We are in a fearful state of worry about whether to remove this year or not.  I cannot go thoroughly into it but it will settle itself soon we hope that is my father is going to get to know what the rent of the other wd be & whether the necessary alterations would be made & chiefly whether we should be liable  (as we suspect) to have to remove again before long if the Bank wanted the whole building. We are half inclined to think we had better stay another year for dear Grandmama is hardly likely to live long & we should then be free to make a choice of a house without such haste – but this is all uncertain.  We may after all conclude to take the Lawford’s house if the uncertainties & difficulties clear away.  We often wish you were here to help to consider it but I do not know that it would really be easier to fix.  We & Papa all wish the same about it & now it is he who is rather seeing the difficulties of going to the Lawford’s house or indeed of moving Grandmamma at all.  She is very feeble today but she often revives so wonderfully.

Monday  To our great astonishment a letter from you has arrived!!  It is so delightful to have it & to know how much you are enjoying yourself darling Isabel.  We read a good deal of your letter to Emily & Kate Sharpe who just arrived at the same time.  They laughed so merrily over some parts & thought it must be so delightful. Frank Merriman is coming to sleep here he has just been in to see the Sharpes & make some final arrangements about tomorrow.  Now at 7.30 the two girls are gone for the evening to the Deanes & they & Frank Merriman will appear again here tonight at 10 or 11. I do not much admire the bridesmaids’ costume – It is that thick shade of green that Emily Deane is so fond of wearing – scarcely any of the others will look well in it.  I went to see Susan Mammett today. She is at Miss Hollands. She looks very sweet & good but so subdued! So very quiet all the old spirit & brightness gone out of her – I like people to go through troubles & come out bright again after, if they possibly can.  There was such a crowd at the Station of arrivals from Lancaster today as well as last Thursday.  I saw Florence Long there she came to meet Fanny Austin.  Emily & I do so want to go & call at Woodlands someday it seems so long since we have seen Mrs H Long except one evening when she and Florence came here & there were other people. When this wedding is over we want very much to see more of the dear little children at Grove House.  We have seen very little of them yet.  I never saw children so amazingly improved as they are in the last few months.  On Sunday George dines downstairs & he does behave so beautifully.  We are so very very sorry to hear how much Fanny has suffered on the voyage.  How strange the difference in people is – in this respect – I hope Fanny will not feel the effects of it after – on land I mean – but she certainly will feel weak – you sound to be a happy harmonious party. Do give Emily’s love & mine to Harriet & Fanny.  My father is going to the post  […] […] & is beginning to want me to end my letter.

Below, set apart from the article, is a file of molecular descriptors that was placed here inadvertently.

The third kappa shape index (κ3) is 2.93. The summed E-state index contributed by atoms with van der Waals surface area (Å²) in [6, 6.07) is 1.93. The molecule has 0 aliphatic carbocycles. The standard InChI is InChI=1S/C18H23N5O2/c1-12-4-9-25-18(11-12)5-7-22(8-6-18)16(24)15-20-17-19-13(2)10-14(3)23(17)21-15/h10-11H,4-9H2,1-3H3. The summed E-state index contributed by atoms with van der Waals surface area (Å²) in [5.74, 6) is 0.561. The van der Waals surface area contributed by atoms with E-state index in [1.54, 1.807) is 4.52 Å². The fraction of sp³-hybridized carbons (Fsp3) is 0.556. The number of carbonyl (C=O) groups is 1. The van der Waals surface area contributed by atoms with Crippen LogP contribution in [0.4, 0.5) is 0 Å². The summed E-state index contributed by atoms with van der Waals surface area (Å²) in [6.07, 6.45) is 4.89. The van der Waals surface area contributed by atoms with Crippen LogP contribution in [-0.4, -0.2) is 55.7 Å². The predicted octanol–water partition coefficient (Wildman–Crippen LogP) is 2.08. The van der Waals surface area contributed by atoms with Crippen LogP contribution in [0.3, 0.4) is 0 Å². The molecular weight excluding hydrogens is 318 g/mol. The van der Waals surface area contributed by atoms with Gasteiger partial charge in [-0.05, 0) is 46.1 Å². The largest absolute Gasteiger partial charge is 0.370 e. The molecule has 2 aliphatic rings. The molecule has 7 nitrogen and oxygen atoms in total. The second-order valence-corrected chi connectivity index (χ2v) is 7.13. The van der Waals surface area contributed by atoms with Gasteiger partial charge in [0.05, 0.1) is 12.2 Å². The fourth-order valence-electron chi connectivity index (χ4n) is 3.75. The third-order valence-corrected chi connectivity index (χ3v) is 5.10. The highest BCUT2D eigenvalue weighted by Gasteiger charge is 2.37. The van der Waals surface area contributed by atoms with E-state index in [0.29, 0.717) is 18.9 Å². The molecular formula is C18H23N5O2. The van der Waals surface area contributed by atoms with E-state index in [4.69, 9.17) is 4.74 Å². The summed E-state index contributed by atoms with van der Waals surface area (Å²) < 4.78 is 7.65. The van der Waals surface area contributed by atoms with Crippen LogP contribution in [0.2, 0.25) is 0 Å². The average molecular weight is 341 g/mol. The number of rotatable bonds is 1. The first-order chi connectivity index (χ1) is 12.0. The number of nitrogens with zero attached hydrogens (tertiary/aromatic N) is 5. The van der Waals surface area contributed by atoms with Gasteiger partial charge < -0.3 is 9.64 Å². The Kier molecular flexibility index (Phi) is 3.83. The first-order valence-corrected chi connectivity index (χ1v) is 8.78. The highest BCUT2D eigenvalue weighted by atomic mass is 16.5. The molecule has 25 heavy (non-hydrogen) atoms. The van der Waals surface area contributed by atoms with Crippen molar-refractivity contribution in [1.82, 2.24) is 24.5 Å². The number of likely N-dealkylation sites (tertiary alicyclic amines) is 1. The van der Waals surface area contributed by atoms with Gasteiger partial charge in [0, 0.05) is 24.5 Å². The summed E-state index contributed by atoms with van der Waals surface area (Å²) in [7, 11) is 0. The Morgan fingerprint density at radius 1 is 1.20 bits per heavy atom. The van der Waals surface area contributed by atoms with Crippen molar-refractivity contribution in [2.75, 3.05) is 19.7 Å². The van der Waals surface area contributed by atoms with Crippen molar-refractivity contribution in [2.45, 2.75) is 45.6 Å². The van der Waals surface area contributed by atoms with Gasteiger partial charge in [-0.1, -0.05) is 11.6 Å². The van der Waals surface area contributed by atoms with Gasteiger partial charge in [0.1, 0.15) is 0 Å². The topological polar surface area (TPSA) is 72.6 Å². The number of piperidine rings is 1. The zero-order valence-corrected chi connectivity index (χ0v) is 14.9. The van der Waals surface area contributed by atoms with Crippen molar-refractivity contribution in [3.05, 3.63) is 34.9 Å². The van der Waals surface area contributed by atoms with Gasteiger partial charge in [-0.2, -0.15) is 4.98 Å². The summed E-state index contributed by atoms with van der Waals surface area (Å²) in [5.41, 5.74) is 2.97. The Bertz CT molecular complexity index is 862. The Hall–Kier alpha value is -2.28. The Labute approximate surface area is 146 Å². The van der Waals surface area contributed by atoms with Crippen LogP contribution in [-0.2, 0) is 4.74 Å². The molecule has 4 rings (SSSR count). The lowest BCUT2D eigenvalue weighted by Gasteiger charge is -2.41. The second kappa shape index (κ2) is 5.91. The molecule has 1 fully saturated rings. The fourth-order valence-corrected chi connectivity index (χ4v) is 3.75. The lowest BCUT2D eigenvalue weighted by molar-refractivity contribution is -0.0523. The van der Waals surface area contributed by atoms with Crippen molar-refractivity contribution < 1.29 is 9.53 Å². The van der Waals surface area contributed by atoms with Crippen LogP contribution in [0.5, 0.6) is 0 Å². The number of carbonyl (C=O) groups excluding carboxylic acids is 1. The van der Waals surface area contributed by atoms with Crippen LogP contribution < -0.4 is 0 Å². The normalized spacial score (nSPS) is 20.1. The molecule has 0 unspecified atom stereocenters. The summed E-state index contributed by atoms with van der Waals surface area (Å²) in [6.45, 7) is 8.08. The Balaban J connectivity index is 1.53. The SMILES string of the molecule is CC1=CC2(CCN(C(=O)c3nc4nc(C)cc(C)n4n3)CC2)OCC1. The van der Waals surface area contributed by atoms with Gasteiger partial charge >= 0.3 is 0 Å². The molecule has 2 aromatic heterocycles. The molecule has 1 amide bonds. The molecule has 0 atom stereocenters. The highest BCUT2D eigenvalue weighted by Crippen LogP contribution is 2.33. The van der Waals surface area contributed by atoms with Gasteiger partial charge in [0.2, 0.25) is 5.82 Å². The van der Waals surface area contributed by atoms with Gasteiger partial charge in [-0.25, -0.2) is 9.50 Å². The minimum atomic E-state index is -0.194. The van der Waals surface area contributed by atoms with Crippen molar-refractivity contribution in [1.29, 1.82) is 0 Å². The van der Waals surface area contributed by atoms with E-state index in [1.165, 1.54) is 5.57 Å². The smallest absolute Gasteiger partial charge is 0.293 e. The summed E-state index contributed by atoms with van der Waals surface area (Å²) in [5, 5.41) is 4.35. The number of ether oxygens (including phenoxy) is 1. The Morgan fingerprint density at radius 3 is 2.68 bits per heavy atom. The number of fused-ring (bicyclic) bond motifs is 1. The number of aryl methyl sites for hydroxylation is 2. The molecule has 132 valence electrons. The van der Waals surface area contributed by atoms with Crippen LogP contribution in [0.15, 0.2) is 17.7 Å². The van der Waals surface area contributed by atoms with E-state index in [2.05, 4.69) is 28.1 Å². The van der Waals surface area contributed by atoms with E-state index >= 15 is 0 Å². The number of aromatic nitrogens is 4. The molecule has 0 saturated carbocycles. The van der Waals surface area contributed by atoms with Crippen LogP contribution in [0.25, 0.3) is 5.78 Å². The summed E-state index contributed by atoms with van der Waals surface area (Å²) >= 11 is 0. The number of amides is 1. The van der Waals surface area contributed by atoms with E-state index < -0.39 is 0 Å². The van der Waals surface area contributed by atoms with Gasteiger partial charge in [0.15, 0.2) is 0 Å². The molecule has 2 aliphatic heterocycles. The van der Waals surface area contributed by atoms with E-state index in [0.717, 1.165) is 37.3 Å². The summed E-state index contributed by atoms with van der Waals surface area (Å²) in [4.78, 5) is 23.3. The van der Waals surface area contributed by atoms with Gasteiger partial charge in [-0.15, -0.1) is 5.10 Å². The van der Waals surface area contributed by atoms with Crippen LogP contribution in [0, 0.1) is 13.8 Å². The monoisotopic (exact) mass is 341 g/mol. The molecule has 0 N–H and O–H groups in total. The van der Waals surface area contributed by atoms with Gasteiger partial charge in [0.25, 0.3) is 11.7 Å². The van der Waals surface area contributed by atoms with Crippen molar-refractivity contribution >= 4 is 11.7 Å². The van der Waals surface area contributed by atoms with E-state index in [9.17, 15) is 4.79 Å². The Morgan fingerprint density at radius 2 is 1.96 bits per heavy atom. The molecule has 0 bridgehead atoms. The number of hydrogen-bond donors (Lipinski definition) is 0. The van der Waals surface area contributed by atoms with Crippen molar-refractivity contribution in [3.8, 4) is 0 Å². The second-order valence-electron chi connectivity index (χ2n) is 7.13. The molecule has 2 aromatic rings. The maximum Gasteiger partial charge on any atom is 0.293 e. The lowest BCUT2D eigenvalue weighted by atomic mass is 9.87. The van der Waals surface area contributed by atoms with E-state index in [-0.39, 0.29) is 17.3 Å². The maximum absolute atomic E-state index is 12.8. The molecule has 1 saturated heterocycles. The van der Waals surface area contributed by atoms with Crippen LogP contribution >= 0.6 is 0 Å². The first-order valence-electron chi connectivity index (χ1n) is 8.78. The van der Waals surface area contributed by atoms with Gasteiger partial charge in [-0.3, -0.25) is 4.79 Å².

Louisa is gone to Kidderminster & Leamington. We have scarcely seen her for 2 or 3 weeks before but she came to say goodbye the day before she left.

I had a letter from F Crompton a few days ago sending that recipe for hard boiled eggs &c.  She said she had written to you to New Orleans – Julia is going to London next Wednesday. Annie Thomas told me my fortune the other day – some of it was most extraordinary – so appropriate about things she could know nothing about – besides, the combinations of the cards were chance entirely not her arranging.  She is going to Cambridge almost directly.  Miss Holland has been much better but is not very well today.  Emily went there to tea one evening last week & another evening to a party at the Blakistons which she enjoyed.   With very dearest love from my father  & Emily & myself

believe me ever yr affect sister

Mary Ellen Green

*[The Pattison family returned to Knutsford as they appear living with the Merrimans in the 1881 census. However  Kate died when Edmund was born prior to the census on 4 April.  In the 1891 census Hoel Pattison appears as a widower, retired sheep farmer, living next door to the Merrimans at Heathside, Knutsford,  with Katharine H (17), Charlotte L (14) both born New Zealand Chatham Island and Edmund (10) born Knutsford]